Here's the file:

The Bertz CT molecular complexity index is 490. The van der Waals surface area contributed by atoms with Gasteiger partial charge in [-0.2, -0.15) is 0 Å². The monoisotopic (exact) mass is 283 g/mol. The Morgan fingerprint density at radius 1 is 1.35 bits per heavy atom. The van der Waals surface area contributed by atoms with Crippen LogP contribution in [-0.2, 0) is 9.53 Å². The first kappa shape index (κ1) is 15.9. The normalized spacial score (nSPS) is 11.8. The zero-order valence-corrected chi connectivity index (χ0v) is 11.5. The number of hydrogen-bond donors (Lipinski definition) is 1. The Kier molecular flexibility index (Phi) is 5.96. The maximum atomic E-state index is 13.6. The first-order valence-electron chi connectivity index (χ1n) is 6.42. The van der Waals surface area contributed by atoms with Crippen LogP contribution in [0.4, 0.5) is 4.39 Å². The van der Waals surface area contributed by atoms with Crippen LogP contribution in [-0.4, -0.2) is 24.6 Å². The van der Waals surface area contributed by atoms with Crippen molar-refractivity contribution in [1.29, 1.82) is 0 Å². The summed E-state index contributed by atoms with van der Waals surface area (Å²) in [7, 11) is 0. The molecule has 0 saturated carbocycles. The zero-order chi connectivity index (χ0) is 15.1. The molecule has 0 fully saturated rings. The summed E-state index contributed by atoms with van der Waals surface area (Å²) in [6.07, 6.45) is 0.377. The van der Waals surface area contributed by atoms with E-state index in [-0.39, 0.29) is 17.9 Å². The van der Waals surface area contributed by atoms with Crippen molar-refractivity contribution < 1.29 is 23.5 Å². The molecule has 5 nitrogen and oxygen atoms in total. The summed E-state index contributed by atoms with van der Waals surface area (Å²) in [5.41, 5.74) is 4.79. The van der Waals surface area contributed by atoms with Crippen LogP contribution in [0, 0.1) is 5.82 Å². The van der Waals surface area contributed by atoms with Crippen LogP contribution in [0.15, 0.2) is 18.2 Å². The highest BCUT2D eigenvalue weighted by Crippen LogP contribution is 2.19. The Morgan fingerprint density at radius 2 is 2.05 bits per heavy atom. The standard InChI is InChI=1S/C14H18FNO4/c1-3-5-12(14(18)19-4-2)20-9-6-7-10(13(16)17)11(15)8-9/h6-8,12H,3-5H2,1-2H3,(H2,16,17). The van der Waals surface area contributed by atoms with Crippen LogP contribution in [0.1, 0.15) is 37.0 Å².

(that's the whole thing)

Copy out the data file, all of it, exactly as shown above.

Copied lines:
The Bertz CT molecular complexity index is 490. The van der Waals surface area contributed by atoms with Gasteiger partial charge in [-0.2, -0.15) is 0 Å². The monoisotopic (exact) mass is 283 g/mol. The Morgan fingerprint density at radius 1 is 1.35 bits per heavy atom. The van der Waals surface area contributed by atoms with Crippen LogP contribution in [-0.2, 0) is 9.53 Å². The first kappa shape index (κ1) is 15.9. The normalized spacial score (nSPS) is 11.8. The zero-order valence-corrected chi connectivity index (χ0v) is 11.5. The number of hydrogen-bond donors (Lipinski definition) is 1. The Kier molecular flexibility index (Phi) is 5.96. The maximum atomic E-state index is 13.6. The first-order valence-electron chi connectivity index (χ1n) is 6.42. The van der Waals surface area contributed by atoms with Crippen LogP contribution in [0.4, 0.5) is 4.39 Å². The van der Waals surface area contributed by atoms with Crippen LogP contribution in [-0.4, -0.2) is 24.6 Å². The van der Waals surface area contributed by atoms with Crippen molar-refractivity contribution in [1.29, 1.82) is 0 Å². The summed E-state index contributed by atoms with van der Waals surface area (Å²) in [7, 11) is 0. The molecule has 0 saturated carbocycles. The zero-order chi connectivity index (χ0) is 15.1. The molecule has 0 fully saturated rings. The summed E-state index contributed by atoms with van der Waals surface area (Å²) in [6.07, 6.45) is 0.377. The van der Waals surface area contributed by atoms with E-state index in [-0.39, 0.29) is 17.9 Å². The van der Waals surface area contributed by atoms with Crippen molar-refractivity contribution < 1.29 is 23.5 Å². The molecule has 5 nitrogen and oxygen atoms in total. The summed E-state index contributed by atoms with van der Waals surface area (Å²) in [5.41, 5.74) is 4.79. The van der Waals surface area contributed by atoms with Crippen LogP contribution in [0, 0.1) is 5.82 Å². The van der Waals surface area contributed by atoms with Crippen LogP contribution in [0.15, 0.2) is 18.2 Å². The highest BCUT2D eigenvalue weighted by Crippen LogP contribution is 2.19. The Morgan fingerprint density at radius 2 is 2.05 bits per heavy atom. The standard InChI is InChI=1S/C14H18FNO4/c1-3-5-12(14(18)19-4-2)20-9-6-7-10(13(16)17)11(15)8-9/h6-8,12H,3-5H2,1-2H3,(H2,16,17). The van der Waals surface area contributed by atoms with Crippen LogP contribution in [0.1, 0.15) is 37.0 Å².